|Turkish officials have announced a long-projected visit to Egypt by Prime Minister Recep Tayyip Erdoğan to take place on Sept. 12, but refrained from clarifying whether he would subsequently actualize a controversial visit to Gaza.|
Erdoğan is expected to sign a military cooperation agreement with Egyptian officials as well as other agreements concerning bilateral economic ties during his visit to Egypt. He is scheduled to meet with his Egyptian counterpart, Essam Sharaf, and the head of Egypt's Higher Military Council, Mohamed Hussein Tantawi, to discuss relations, while a boost between the countries regarding military cooperation is expected to come up on the agenda.
Meanwhile, Nabil Shaath, the special envoy of Palestinian President Mahmoud Abbas, was in Ankara on Monday for talks with Turkish officials.
Erdoğan had initially voiced his intentions to visit Gaza following a visit to Egypt as early as July, while at the same time noting that he was not intending to allow space for tension in the face of the Israeli obstacles blocking entry into the Gaza Strip. Although Turkish officials announced that the prime minister would be visiting Egypt on Sept. 12, and might visit other places during his stay in the country, they neither denied nor confirmed plans for the Gaza visit that has claimed wide coverage in Turkish media.
Reports of a Gaza visit by the prime minister came to the fore in July when Erdoğan replied to reporters' questions regarding the trip, saying he had the desire to do it and Turkish officials were looking into the feasibility of such a visit. “If conditions allow, I am thinking of a Gaza visit,” Erdoğan said and acknowledged that the Turkish Foreign Ministry was working to that end.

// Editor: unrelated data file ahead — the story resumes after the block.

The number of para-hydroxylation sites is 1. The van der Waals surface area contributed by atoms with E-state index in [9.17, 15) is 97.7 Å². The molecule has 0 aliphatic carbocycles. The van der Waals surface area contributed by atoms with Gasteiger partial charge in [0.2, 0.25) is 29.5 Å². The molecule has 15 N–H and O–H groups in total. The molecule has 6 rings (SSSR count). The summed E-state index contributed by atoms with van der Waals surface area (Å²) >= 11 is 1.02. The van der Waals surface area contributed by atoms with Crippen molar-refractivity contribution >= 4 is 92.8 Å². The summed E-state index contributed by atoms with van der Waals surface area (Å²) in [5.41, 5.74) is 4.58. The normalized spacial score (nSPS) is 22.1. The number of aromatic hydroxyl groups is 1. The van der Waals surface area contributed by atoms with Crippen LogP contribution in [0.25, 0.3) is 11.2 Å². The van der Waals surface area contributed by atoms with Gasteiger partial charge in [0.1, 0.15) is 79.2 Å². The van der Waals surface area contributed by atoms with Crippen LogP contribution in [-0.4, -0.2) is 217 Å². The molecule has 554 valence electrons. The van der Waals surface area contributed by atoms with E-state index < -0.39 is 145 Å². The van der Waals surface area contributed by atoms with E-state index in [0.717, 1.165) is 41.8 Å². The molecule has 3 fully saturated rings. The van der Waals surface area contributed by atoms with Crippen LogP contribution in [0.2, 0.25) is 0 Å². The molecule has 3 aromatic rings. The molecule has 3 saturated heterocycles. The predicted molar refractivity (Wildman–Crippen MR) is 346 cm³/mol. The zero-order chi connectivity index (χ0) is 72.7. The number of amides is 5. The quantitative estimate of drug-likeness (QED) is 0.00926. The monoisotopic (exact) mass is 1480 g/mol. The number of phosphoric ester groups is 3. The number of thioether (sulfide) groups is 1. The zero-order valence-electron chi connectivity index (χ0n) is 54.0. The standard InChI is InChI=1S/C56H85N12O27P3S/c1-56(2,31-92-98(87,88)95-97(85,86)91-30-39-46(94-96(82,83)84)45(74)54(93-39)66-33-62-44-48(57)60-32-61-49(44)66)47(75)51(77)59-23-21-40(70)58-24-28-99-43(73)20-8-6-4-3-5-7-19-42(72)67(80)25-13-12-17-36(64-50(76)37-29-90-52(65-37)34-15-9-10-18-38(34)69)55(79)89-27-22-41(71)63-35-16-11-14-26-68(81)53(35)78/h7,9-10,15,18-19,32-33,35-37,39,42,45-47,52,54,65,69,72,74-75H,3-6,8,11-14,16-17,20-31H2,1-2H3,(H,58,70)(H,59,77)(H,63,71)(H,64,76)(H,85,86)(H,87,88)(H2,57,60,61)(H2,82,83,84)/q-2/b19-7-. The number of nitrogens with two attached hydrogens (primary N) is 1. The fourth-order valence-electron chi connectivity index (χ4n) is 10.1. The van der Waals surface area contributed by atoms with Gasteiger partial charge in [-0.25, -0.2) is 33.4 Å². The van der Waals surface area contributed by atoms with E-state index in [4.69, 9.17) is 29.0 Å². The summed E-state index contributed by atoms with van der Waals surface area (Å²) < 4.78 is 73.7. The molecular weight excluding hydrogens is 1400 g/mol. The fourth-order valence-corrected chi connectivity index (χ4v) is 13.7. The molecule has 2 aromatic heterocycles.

The recent advance in Turkey's support for the lifting of the blockade of Gaza came against the backdrop of Israel's refusal to heed the country's calls for action regarding an Israeli raid on an aid flotilla and the Gaza blockade, which on Friday resulted in Turkey imposing a series of sanctions on Israel. Turkey also indicated on Friday that it would be taking the Gaza blockade to international courts to demand international attention to the controversial matter, which Turkey considers human rights abuse.
Entry into Gaza is provided through the Rafah border crossing in Egypt, which keeps the line under strict control in line with its cooperation with Israel on the issue. Erdoğan's projected Gaza visit also relies on Egypt's approval, in which case the Turkish prime minister will be the first state leader to enter Gaza through Rafah.
The stance Egypt will take on the projected entry also remained a mystery, but the country has been on rough grounds with Israel since Israeli soldiers killed a number of Egyptians, including security forces, close to their common border. Israeli officials called the assault an accident, but the deaths nevertheless provoked a diplomatic row between the strategic allies. Although Israel apologized for the casualties when Egypt threatened to sour relations, the incident left the decades-long peace treaty between the countries on shaky ground.
Erdoğan to visit Egypt amidst Israel-Turkey tension